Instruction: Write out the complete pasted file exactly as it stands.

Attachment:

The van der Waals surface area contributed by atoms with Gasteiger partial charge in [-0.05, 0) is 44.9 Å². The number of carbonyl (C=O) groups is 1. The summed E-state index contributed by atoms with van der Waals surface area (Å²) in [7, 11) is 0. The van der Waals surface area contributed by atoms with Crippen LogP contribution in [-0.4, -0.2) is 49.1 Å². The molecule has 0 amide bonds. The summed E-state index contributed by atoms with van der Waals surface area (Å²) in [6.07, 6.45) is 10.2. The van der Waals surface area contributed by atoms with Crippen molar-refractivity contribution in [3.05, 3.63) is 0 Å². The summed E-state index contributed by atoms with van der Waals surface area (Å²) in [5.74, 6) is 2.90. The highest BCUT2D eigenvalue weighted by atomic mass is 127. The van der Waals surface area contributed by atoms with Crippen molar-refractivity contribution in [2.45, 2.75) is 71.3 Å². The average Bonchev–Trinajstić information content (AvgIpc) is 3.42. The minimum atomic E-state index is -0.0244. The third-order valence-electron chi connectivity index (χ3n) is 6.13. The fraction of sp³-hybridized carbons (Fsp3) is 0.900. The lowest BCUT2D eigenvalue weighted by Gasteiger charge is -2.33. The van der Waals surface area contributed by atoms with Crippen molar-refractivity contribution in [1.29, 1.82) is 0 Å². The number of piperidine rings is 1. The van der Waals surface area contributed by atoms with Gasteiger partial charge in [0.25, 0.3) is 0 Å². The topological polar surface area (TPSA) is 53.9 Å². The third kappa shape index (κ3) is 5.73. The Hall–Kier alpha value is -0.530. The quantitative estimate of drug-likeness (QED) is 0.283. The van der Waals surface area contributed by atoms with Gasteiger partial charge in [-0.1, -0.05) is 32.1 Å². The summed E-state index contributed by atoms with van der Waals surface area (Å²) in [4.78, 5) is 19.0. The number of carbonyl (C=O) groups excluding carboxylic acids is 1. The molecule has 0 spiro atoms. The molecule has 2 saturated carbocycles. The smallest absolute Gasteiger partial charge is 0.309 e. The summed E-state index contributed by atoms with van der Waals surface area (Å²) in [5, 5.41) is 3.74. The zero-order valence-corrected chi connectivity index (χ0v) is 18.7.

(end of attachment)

The van der Waals surface area contributed by atoms with Gasteiger partial charge in [-0.05, 0) is 44.9 Å². The number of carbonyl (C=O) groups is 1. The summed E-state index contributed by atoms with van der Waals surface area (Å²) in [7, 11) is 0. The van der Waals surface area contributed by atoms with Crippen LogP contribution in [-0.4, -0.2) is 49.1 Å². The molecule has 0 amide bonds. The summed E-state index contributed by atoms with van der Waals surface area (Å²) in [6.07, 6.45) is 10.2. The van der Waals surface area contributed by atoms with Crippen molar-refractivity contribution in [3.05, 3.63) is 0 Å². The summed E-state index contributed by atoms with van der Waals surface area (Å²) in [5.74, 6) is 2.90. The highest BCUT2D eigenvalue weighted by atomic mass is 127. The van der Waals surface area contributed by atoms with Crippen molar-refractivity contribution in [2.45, 2.75) is 71.3 Å². The average Bonchev–Trinajstić information content (AvgIpc) is 3.42. The minimum atomic E-state index is -0.0244. The third-order valence-electron chi connectivity index (χ3n) is 6.13. The fraction of sp³-hybridized carbons (Fsp3) is 0.900. The lowest BCUT2D eigenvalue weighted by Gasteiger charge is -2.33. The van der Waals surface area contributed by atoms with Crippen molar-refractivity contribution in [1.29, 1.82) is 0 Å². The number of piperidine rings is 1. The van der Waals surface area contributed by atoms with Gasteiger partial charge in [0.25, 0.3) is 0 Å². The topological polar surface area (TPSA) is 53.9 Å². The third kappa shape index (κ3) is 5.73. The Hall–Kier alpha value is -0.530. The quantitative estimate of drug-likeness (QED) is 0.283. The van der Waals surface area contributed by atoms with Gasteiger partial charge in [-0.1, -0.05) is 32.1 Å². The summed E-state index contributed by atoms with van der Waals surface area (Å²) in [4.78, 5) is 19.0. The number of carbonyl (C=O) groups excluding carboxylic acids is 1. The molecule has 0 spiro atoms. The molecule has 2 saturated carbocycles. The smallest absolute Gasteiger partial charge is 0.309 e. The summed E-state index contributed by atoms with van der Waals surface area (Å²) in [5, 5.41) is 3.74. The zero-order valence-corrected chi connectivity index (χ0v) is 18.7.